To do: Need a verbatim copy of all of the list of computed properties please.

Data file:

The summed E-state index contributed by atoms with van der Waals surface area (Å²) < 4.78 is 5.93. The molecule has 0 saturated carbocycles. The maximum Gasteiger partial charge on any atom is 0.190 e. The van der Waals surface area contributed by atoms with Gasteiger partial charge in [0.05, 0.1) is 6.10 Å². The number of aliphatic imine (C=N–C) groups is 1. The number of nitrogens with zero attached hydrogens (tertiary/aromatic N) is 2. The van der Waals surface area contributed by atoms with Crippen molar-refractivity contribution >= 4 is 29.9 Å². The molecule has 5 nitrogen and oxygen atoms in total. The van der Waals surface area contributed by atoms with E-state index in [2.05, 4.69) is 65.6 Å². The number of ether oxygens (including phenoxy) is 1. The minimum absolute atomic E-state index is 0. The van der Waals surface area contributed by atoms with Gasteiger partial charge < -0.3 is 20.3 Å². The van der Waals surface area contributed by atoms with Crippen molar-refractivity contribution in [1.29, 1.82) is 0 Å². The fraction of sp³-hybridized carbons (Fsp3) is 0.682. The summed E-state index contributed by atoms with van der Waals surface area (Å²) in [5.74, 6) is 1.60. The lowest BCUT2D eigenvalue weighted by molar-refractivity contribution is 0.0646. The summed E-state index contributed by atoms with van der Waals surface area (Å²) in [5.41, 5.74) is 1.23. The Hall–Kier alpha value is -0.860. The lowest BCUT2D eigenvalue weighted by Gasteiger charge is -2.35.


The summed E-state index contributed by atoms with van der Waals surface area (Å²) < 4.78 is 5.93. The molecule has 0 saturated carbocycles. The maximum Gasteiger partial charge on any atom is 0.190 e. The van der Waals surface area contributed by atoms with Gasteiger partial charge in [0.05, 0.1) is 6.10 Å². The number of aliphatic imine (C=N–C) groups is 1. The number of nitrogens with zero attached hydrogens (tertiary/aromatic N) is 2. The van der Waals surface area contributed by atoms with Crippen molar-refractivity contribution >= 4 is 29.9 Å². The molecule has 5 nitrogen and oxygen atoms in total. The van der Waals surface area contributed by atoms with E-state index in [2.05, 4.69) is 65.6 Å². The number of ether oxygens (including phenoxy) is 1. The minimum absolute atomic E-state index is 0. The van der Waals surface area contributed by atoms with Gasteiger partial charge < -0.3 is 20.3 Å². The van der Waals surface area contributed by atoms with Crippen molar-refractivity contribution in [1.29, 1.82) is 0 Å². The fraction of sp³-hybridized carbons (Fsp3) is 0.682. The summed E-state index contributed by atoms with van der Waals surface area (Å²) in [5.74, 6) is 1.60. The lowest BCUT2D eigenvalue weighted by molar-refractivity contribution is 0.0646. The summed E-state index contributed by atoms with van der Waals surface area (Å²) in [5.41, 5.74) is 1.23. The Hall–Kier alpha value is -0.860. The lowest BCUT2D eigenvalue weighted by Gasteiger charge is -2.35.